Subscription business models are beneficial for many organizations because they encourage customer success and improve buyer retention.
Nowadays, subscription models are used in nearly every industry. Growing companies like Netflix, Dollar Shave Club, and Microsoft have been using a subscription-based revenue model for years with much success. The good news? Your company can, too.
In this post, let's discuss what a subscription business model is, how it works, and the benefits of using this model. Then, we'll list a few examples of subscription models that you can use as inspiration for your business.
What is a subscription business model?
A subscription business model is a recurring revenue model in which customers pay a weekly, monthly, or yearly fee in exchange for your products or services. Customers can renew their subscription after a certain period of time. This model allows you to leverage your customer relationships to create a steady stream of income.
Subscription-based revenue models benefit both the company and the customer. As a customer, you have the convenience of automatically repurchasing a product or service that you know you're going to need in the future. As a business, you retain customers for future sales rather than needing to re-engage them on a more frequent basis. You secure monthly recurring revenue (MRR), which can keep your business afloat throughout the worst times.
For the right product, brand, and industry, a subscription model can be a very effective and lucrative approach to running your business.
Let's learn a little bit more about how this business model works in the next section.
How a Subscription Model Works
In a subscription model, customers are charged on a recurring basis for a product or service. They choose how long and how often they want to receive each offer, and most subscriptions provide the option to renew or cancel at any time.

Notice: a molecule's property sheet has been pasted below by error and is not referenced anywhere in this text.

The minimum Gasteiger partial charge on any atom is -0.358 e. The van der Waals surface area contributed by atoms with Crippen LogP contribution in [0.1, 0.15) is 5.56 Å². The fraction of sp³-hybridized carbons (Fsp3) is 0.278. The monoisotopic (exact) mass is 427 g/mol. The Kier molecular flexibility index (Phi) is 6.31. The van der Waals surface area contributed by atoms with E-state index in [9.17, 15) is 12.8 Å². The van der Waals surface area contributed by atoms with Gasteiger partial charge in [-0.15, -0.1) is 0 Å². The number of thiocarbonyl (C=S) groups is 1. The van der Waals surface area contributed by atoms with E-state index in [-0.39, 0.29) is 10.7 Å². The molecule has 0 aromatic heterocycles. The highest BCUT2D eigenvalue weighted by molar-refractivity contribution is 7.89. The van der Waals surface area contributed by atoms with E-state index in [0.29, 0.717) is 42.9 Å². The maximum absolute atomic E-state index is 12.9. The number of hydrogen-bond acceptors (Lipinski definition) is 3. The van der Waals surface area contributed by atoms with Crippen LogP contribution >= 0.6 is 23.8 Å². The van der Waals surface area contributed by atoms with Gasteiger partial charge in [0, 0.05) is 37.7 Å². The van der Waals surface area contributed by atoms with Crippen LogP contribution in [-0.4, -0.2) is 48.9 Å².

Think of a subscription as a contract between you and the customer. The customer agrees to pay for a product or service for a period of time and the business fulfills that offer so long as the customer completes their recurring payments. When the contract is up, the customer has the option to renew or cancel their subscription.
The diagram below illustrates what this looks like.
A great example is your local newspaper. While you can buy newspapers individually, most who read them have a subscription. That way, you get a newspaper delivered to your front door for a fixed rate, rather than having to go to the store to purchase one.
Let's explore more benefits of subscription models in the next section.
Benefits of a Subscription Business Model
- Subscription models are convenient for customers.
- Customers can discover new products.
- Businesses can accurately predict revenue.
- Subscriptions can attract more customers.
- Subscriptions decrease customer acquisition costs.
- Businesses build stronger relationships with their customers.
1. Subscription models are convenient for customers.
People are busy. And, if they can get a product (that they like) delivered when they need it, with little to no effort on their part — sign them up. Subscriptions save people from having to research new products and shop for them in stores, creating a more seamless customer experience.
2. Customers can discover new products.
Not only do people save money from not having to travel to the store, but they also get to try new items that they may not have purchased on their own.
Take Snack Crate, for example, where you can purchase boxes of snacks from around the world. With this subscription, you might discover a new favorite snack that you never knew existed.
3. Businesses can accurately predict revenue.
Subscription models make it much easier to predict how much revenue your business will receive each month. Since your customers are paying repeatedly, you know when they're going to make a payment and how much it will be for. When you're factoring budget into your business strategy, this will help you have an accurate representation of your company's resources.
4. Subscriptions can attract more customers.
Sometimes, the price tag on a product or service can be cost-prohibitive for a consumer. Charging weekly, monthly, or annually allows you to set the price at a more affordable point, and lets consumers budget it into their monthly bills.
Think about buying a car. If you don't purchase it outright, you'll likely be put on a payment plan where you'll pay incrementally over time. This allows you to afford the cost of the car, even though you can't afford the total cost of it right away.
5. Subscriptions decrease customer acquisition costs.
Rather than engaging potential customers who don't know or trust your brand, subscription business models allow you to do business with people who already do. This cuts down on marketing costs and allows you to focus more on customer referrals. This word-of-mouth marketing is typically more effective and less expensive than promotional advertising.